Boundaries Blur: Mega-regions and Quarantine Power Clash

The World Economic Forum’s Annual Meeting 2017 discussed the Great American Divide, focusing on the impact of state boundaries on aspects such as voting power, employment benefits, taxes, and education opportunities. Researchers from Dartmouth College and the University of Sheffield proposed a new perspective, suggesting that economic “mega-regions” better represent the interconnectedness of communities in the modern era. These mega-regions, which highlight the economic connections between different areas, are argued to be the real units that make up the U.S. economy. This concept gained attention from organizations like the Brookings Institution and the Regional Plan Association, as well as private sector leaders in metro areas.

In legal news, a New York Appellate Court has upheld the government’s authority to isolate and quarantine individuals with highly contagious diseases. This decision, enacted under emergency authorization powers, has raised concerns about potential consequences for American liberty. The State now has the power to lock up or lockdown individuals without proof of illness or exposure to a communicable disease, with no clear process for getting out of quarantine. This development underscores the importance of Separation of Powers and the growing lack of trust in elected leaders, government agencies, and pharmaceutical and tech companies.

The relevance of the 2014 documentary “CITIZENFOUR,” which exposed the surveillance activities of the U.S. National Security Agency (NSA), has been highlighted in the context of increased censorship, surveillance, and harassment during the COVID-19 pandemic. The use of artificial intelligence to monitor social media and online content, leading to censorship based on keywords, is a growing concern. The documentary emphasizes the need to actively reject the surveillance system and prioritize freedom and privacy.

In related news, the collection and surveillance of DNA have been discussed in the context of COVID vaccine passports and the collection of DNA samples by the FBI. The potential misuse of DNA data to target ethnic minorities or conduct biowarfare, and the lack of privacy rules regarding DNA, are among the concerns raised. The CDC’s Traveler-based Genomic Surveillance program and the involvement of Ginkgo Bioworks in biosecurity and public health initiatives were also mentioned.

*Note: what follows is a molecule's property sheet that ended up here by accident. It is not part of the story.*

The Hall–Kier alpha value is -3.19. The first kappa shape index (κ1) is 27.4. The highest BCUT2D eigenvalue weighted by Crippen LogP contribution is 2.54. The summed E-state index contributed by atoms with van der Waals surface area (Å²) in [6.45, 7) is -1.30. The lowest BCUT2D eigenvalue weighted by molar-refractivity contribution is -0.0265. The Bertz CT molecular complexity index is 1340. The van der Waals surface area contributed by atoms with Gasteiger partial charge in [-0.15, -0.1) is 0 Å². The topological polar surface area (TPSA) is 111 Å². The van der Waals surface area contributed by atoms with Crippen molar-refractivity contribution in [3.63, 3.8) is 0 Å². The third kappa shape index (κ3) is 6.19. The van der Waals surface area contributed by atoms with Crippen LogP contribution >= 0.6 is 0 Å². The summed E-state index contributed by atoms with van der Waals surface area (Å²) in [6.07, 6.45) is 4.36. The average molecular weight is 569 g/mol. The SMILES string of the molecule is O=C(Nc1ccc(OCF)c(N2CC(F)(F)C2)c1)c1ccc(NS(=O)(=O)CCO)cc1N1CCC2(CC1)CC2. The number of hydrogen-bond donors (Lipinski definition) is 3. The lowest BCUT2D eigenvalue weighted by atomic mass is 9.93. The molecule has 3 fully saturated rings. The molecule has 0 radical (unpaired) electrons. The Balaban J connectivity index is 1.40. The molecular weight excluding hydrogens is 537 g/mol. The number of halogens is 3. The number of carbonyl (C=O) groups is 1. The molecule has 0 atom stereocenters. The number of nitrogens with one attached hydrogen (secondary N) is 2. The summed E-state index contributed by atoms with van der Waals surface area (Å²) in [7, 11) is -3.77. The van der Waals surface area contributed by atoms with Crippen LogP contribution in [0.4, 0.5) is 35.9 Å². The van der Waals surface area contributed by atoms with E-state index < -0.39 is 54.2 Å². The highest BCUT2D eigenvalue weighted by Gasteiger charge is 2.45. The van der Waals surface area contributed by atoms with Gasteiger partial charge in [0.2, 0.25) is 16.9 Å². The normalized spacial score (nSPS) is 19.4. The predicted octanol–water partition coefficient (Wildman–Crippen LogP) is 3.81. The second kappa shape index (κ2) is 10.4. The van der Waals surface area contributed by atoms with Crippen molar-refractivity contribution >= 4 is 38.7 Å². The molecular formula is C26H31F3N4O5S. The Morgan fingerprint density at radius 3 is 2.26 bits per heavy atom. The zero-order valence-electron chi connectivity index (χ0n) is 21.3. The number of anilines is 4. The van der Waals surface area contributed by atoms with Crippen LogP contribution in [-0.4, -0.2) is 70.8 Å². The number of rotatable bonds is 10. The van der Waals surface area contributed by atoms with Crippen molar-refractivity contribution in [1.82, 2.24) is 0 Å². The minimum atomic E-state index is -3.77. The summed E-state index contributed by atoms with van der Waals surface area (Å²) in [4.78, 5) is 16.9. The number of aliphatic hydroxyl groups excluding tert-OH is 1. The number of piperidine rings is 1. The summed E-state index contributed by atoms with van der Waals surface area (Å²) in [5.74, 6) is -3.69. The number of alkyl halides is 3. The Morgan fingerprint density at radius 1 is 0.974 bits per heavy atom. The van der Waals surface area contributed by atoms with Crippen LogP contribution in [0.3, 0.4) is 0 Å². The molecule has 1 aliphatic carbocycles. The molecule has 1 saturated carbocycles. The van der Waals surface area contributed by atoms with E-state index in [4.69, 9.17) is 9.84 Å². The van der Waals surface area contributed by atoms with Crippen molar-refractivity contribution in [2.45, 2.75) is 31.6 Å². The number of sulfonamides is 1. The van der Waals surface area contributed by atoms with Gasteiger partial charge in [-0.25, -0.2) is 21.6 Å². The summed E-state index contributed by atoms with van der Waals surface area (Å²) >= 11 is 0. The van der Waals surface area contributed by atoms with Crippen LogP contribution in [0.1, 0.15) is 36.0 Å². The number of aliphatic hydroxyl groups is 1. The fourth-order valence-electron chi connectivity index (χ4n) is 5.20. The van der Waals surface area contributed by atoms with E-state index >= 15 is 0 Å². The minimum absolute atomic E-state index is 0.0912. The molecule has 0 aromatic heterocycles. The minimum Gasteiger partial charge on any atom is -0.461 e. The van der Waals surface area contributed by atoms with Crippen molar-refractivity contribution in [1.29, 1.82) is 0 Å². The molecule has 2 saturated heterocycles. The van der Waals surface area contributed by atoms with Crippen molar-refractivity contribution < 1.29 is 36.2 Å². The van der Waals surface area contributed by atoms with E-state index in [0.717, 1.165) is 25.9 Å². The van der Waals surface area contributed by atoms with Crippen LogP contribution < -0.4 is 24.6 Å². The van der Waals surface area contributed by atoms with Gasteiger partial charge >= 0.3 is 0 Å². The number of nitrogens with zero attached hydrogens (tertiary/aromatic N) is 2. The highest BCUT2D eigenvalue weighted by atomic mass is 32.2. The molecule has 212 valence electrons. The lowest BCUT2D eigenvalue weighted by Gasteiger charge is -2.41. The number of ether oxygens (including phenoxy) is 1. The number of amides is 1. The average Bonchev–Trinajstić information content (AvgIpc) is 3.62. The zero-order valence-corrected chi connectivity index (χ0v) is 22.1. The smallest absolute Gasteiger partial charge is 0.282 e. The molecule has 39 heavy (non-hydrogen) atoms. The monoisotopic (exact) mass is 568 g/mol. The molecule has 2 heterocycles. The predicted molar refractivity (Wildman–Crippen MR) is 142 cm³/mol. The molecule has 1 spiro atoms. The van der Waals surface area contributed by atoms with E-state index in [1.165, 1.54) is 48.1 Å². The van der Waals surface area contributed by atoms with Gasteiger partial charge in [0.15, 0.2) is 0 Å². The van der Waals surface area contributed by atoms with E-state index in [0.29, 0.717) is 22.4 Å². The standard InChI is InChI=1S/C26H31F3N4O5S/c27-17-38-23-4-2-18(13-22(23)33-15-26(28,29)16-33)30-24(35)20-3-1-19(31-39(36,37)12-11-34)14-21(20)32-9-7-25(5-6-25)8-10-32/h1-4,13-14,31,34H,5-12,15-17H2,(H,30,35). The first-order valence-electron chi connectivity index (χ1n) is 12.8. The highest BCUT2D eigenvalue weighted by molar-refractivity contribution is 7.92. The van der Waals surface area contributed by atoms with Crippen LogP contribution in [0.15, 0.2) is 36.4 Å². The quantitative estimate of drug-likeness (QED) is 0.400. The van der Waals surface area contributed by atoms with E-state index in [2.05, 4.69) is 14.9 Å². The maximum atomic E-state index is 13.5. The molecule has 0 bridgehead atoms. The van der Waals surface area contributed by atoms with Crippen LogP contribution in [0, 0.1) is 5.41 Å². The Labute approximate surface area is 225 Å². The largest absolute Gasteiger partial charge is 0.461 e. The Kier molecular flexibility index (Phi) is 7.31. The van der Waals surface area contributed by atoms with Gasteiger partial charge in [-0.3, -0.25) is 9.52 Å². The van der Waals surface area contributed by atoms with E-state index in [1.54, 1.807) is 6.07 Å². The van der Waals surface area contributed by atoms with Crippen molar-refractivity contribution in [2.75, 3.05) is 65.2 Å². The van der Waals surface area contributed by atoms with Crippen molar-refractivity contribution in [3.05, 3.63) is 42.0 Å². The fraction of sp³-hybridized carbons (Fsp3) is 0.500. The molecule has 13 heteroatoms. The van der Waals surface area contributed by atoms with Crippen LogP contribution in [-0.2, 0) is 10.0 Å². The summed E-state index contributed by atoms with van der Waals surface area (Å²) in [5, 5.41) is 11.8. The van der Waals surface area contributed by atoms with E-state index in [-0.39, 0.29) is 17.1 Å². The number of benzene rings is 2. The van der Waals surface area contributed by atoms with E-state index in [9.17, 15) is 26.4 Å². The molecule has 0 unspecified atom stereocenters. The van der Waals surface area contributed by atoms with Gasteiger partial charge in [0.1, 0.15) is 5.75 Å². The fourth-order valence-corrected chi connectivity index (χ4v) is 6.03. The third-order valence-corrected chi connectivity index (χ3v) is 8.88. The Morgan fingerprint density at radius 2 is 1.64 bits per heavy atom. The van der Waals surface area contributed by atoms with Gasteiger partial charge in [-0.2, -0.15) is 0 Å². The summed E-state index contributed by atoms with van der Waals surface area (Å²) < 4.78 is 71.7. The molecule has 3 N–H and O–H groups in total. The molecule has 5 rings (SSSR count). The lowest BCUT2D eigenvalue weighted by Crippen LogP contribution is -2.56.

In financial news, the top trade ideas for 2024 include fiat alternatives such as Bitcoin and gold. Despite underperforming in 2022, both Bitcoin and gold had a strong performance in 2023. The de-dollarization trend is a global phenomenon, and the traditional 60/40 portfolio may be showing signs of cracking. The central banks’ interest in gold and BlackRock’s warming up to Bitcoin are significant developments.

In environmental news, Chevron was working to recover operations at a refinery in Richmond, California, after a power cut triggered the release of large flames and black smoke. The Bay Area Air Quality agency asked residents to avoid smoke exposure, highlighting the potential health risks associated with sulphur dioxide exposure.

Finally, a Grattan Institute report has revealed a drop in the number of Australians getting vaccinated against COVID-19, shingles, and other serious diseases. The report calls for a reset of national immunisation strategies to target more high-risk groups and proposes a vaccine ‘surge’ before winter to ensure as many people are protected as possible. The report also highlights the need for more funding for immunisers and community groups to reach people in aged care homes, some cultural groups, indigenous Australians, and homeless people.

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